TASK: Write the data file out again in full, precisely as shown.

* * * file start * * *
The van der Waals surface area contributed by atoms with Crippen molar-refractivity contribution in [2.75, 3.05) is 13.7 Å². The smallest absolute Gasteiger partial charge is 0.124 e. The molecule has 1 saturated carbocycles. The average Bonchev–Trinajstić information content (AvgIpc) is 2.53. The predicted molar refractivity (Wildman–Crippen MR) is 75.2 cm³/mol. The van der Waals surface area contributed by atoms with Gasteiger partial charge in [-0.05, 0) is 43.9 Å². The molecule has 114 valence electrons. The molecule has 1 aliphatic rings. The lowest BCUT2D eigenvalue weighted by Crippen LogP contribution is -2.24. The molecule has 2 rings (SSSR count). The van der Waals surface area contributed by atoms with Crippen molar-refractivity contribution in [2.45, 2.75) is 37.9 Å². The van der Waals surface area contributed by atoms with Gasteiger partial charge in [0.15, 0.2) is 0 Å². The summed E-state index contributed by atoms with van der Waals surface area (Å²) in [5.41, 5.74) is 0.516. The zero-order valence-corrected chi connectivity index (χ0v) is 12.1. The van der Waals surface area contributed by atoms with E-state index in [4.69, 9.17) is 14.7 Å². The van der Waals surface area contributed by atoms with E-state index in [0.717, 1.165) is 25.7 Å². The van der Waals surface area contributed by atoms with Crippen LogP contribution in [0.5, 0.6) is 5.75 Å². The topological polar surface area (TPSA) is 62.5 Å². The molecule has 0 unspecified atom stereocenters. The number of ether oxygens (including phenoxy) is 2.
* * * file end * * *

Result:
The van der Waals surface area contributed by atoms with Crippen molar-refractivity contribution in [2.75, 3.05) is 13.7 Å². The smallest absolute Gasteiger partial charge is 0.124 e. The molecule has 1 saturated carbocycles. The average Bonchev–Trinajstić information content (AvgIpc) is 2.53. The predicted molar refractivity (Wildman–Crippen MR) is 75.2 cm³/mol. The van der Waals surface area contributed by atoms with Gasteiger partial charge in [-0.05, 0) is 43.9 Å². The molecule has 114 valence electrons. The molecule has 1 aliphatic rings. The lowest BCUT2D eigenvalue weighted by Crippen LogP contribution is -2.24. The molecule has 2 rings (SSSR count). The van der Waals surface area contributed by atoms with Crippen molar-refractivity contribution in [2.45, 2.75) is 37.9 Å². The van der Waals surface area contributed by atoms with Gasteiger partial charge in [0.15, 0.2) is 0 Å². The summed E-state index contributed by atoms with van der Waals surface area (Å²) in [5.41, 5.74) is 0.516. The zero-order valence-corrected chi connectivity index (χ0v) is 12.1. The van der Waals surface area contributed by atoms with E-state index in [4.69, 9.17) is 14.7 Å². The van der Waals surface area contributed by atoms with E-state index in [0.717, 1.165) is 25.7 Å². The van der Waals surface area contributed by atoms with Crippen LogP contribution in [0.5, 0.6) is 5.75 Å². The topological polar surface area (TPSA) is 62.5 Å². The molecule has 0 unspecified atom stereocenters. The number of ether oxygens (including phenoxy) is 2.